Tuesday, August 20, 2002

More from Edmund Burke's Reflections on the Revolution in France:

Something they must destroy, or they seem to themselves to exist for no purpose. One set is for destroying the civil power through the ecclesiastical; another, for demolishing the ecclesiastic through the civil. They are aware that the worst consequences might happen to the public in accomplishing this double ruin of church and state; but they are so heated with their theories, that they give more than hints, that this ruin, with all the mischiefs that must lead to it and attend it, and which to themselves appear quite certain, would not be unacceptable to them, or very remote from their wishes. A man amongst them of great authority, and certainly of great talents, speaking of a supposed alliance between church and state says, “perhaps we must wait for the fall of the civil powers before this most unnatural alliance be broken. Calamitous no doubt will that time be. But what convulsion in the political world ought to be a subject of lamentation, if it be attended with so desirable an effect?” You see with what a steady eye these gentlemen are prepared to view the greatest calamities which can befall their country....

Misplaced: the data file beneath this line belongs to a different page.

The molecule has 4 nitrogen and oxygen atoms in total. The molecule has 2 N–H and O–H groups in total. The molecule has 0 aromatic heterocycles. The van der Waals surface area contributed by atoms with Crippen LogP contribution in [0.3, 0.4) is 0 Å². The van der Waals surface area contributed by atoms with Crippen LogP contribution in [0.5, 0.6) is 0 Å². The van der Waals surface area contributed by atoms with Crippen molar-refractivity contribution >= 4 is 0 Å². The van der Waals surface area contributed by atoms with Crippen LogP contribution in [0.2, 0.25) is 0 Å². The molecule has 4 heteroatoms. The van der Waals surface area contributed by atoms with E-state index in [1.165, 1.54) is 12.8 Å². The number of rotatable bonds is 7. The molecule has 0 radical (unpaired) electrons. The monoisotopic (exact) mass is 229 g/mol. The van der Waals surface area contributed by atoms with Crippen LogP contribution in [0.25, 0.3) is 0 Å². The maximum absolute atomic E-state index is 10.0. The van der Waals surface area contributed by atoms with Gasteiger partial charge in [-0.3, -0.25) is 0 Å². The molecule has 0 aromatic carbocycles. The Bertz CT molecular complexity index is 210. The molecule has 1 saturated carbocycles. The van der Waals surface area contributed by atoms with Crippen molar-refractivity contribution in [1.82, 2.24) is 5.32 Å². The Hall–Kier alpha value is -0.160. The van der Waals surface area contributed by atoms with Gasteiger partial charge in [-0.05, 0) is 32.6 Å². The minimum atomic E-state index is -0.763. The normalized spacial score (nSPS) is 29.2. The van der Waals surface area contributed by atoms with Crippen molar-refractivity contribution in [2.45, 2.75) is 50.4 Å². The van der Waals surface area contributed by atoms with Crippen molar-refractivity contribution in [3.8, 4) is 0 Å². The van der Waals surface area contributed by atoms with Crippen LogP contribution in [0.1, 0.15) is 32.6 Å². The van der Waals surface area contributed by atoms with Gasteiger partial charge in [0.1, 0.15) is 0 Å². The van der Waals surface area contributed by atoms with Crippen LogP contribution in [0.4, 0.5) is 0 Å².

Plots, massacres, assassinations, seem to some people a trivial price for obtaining a revolution. Cheap, bloodless reformation, a guiltless liberty, appear flat and vapid to their taste. There must be a great change of scene; there must be a magnificent stage effect; there must be a grand spectacle to rouse the imagination, grown torpid with the lazy enjoyment of sixty years’ security and the still unanimating repose of public prosperity....